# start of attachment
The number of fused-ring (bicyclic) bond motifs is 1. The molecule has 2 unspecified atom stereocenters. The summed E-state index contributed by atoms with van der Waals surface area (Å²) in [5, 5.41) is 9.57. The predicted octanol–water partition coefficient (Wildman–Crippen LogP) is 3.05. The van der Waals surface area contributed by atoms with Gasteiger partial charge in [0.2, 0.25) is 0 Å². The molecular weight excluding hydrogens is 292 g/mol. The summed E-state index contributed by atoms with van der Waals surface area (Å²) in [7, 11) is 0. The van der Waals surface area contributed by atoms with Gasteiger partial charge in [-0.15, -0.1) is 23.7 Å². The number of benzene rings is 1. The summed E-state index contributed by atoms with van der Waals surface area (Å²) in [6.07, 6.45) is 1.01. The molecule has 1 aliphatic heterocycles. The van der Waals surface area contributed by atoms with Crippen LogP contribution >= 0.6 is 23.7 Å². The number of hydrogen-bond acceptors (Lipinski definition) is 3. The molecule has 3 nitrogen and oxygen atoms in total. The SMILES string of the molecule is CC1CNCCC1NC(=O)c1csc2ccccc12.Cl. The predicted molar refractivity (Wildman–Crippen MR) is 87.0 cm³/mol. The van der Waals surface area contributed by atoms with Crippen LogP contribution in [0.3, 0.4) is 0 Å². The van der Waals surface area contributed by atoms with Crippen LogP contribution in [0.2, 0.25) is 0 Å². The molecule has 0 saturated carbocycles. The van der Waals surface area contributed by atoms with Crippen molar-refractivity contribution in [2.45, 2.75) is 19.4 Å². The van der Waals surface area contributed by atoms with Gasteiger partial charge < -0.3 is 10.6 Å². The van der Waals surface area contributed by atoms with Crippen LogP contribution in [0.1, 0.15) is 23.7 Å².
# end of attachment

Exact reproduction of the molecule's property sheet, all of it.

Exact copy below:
The number of fused-ring (bicyclic) bond motifs is 1. The molecule has 2 unspecified atom stereocenters. The summed E-state index contributed by atoms with van der Waals surface area (Å²) in [5, 5.41) is 9.57. The predicted octanol–water partition coefficient (Wildman–Crippen LogP) is 3.05. The van der Waals surface area contributed by atoms with Gasteiger partial charge in [0.2, 0.25) is 0 Å². The molecular weight excluding hydrogens is 292 g/mol. The summed E-state index contributed by atoms with van der Waals surface area (Å²) in [7, 11) is 0. The van der Waals surface area contributed by atoms with Gasteiger partial charge in [-0.15, -0.1) is 23.7 Å². The number of benzene rings is 1. The summed E-state index contributed by atoms with van der Waals surface area (Å²) in [6.07, 6.45) is 1.01. The molecule has 1 aliphatic heterocycles. The van der Waals surface area contributed by atoms with Crippen LogP contribution >= 0.6 is 23.7 Å². The number of hydrogen-bond acceptors (Lipinski definition) is 3. The molecule has 3 nitrogen and oxygen atoms in total. The SMILES string of the molecule is CC1CNCCC1NC(=O)c1csc2ccccc12.Cl. The predicted molar refractivity (Wildman–Crippen MR) is 87.0 cm³/mol. The van der Waals surface area contributed by atoms with Crippen LogP contribution in [0.3, 0.4) is 0 Å². The van der Waals surface area contributed by atoms with Crippen LogP contribution in [0.2, 0.25) is 0 Å². The molecule has 0 saturated carbocycles. The van der Waals surface area contributed by atoms with Crippen molar-refractivity contribution in [2.45, 2.75) is 19.4 Å². The van der Waals surface area contributed by atoms with Gasteiger partial charge < -0.3 is 10.6 Å². The van der Waals surface area contributed by atoms with Crippen LogP contribution in [0.1, 0.15) is 23.7 Å².